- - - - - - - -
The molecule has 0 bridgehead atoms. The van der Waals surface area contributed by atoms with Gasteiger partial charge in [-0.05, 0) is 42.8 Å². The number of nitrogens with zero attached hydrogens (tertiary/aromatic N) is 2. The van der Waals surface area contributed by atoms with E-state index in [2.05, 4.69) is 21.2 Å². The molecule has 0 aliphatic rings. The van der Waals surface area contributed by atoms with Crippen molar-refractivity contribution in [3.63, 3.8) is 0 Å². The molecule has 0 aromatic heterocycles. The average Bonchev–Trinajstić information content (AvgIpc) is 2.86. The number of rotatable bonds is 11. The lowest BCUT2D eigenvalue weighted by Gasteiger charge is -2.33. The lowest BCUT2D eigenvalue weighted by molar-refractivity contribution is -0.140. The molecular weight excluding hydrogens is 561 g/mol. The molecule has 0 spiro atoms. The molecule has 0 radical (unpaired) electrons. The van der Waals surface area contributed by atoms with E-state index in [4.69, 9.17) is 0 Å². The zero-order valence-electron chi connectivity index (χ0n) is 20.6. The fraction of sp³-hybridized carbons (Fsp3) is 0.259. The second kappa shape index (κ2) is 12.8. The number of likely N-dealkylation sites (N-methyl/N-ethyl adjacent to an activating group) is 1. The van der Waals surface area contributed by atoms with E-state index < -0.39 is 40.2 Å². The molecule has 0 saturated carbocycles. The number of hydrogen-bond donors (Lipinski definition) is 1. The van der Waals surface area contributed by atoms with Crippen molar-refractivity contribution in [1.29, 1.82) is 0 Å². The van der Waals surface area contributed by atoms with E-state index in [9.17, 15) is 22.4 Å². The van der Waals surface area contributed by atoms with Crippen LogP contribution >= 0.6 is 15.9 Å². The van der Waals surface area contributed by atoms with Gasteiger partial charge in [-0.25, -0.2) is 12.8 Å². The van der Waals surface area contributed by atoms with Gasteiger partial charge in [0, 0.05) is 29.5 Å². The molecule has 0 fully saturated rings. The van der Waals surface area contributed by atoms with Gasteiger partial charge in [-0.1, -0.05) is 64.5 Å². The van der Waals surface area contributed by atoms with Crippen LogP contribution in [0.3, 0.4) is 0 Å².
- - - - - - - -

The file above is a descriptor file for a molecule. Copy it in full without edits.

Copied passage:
The molecule has 0 bridgehead atoms. The van der Waals surface area contributed by atoms with Gasteiger partial charge in [-0.05, 0) is 42.8 Å². The number of nitrogens with zero attached hydrogens (tertiary/aromatic N) is 2. The van der Waals surface area contributed by atoms with E-state index in [2.05, 4.69) is 21.2 Å². The molecule has 0 aliphatic rings. The van der Waals surface area contributed by atoms with Crippen molar-refractivity contribution in [3.63, 3.8) is 0 Å². The molecule has 0 aromatic heterocycles. The average Bonchev–Trinajstić information content (AvgIpc) is 2.86. The number of rotatable bonds is 11. The lowest BCUT2D eigenvalue weighted by Gasteiger charge is -2.33. The lowest BCUT2D eigenvalue weighted by molar-refractivity contribution is -0.140. The molecular weight excluding hydrogens is 561 g/mol. The molecule has 0 spiro atoms. The molecule has 0 radical (unpaired) electrons. The van der Waals surface area contributed by atoms with E-state index in [4.69, 9.17) is 0 Å². The zero-order valence-electron chi connectivity index (χ0n) is 20.6. The fraction of sp³-hybridized carbons (Fsp3) is 0.259. The second kappa shape index (κ2) is 12.8. The number of likely N-dealkylation sites (N-methyl/N-ethyl adjacent to an activating group) is 1. The van der Waals surface area contributed by atoms with E-state index < -0.39 is 40.2 Å². The molecule has 0 saturated carbocycles. The number of hydrogen-bond donors (Lipinski definition) is 1. The van der Waals surface area contributed by atoms with Crippen molar-refractivity contribution in [1.29, 1.82) is 0 Å². The van der Waals surface area contributed by atoms with E-state index in [9.17, 15) is 22.4 Å². The van der Waals surface area contributed by atoms with Crippen LogP contribution >= 0.6 is 15.9 Å². The van der Waals surface area contributed by atoms with Gasteiger partial charge in [-0.25, -0.2) is 12.8 Å². The van der Waals surface area contributed by atoms with Gasteiger partial charge in [0, 0.05) is 29.5 Å². The molecule has 0 fully saturated rings. The van der Waals surface area contributed by atoms with Gasteiger partial charge in [-0.1, -0.05) is 64.5 Å². The van der Waals surface area contributed by atoms with Crippen LogP contribution in [0.3, 0.4) is 0 Å².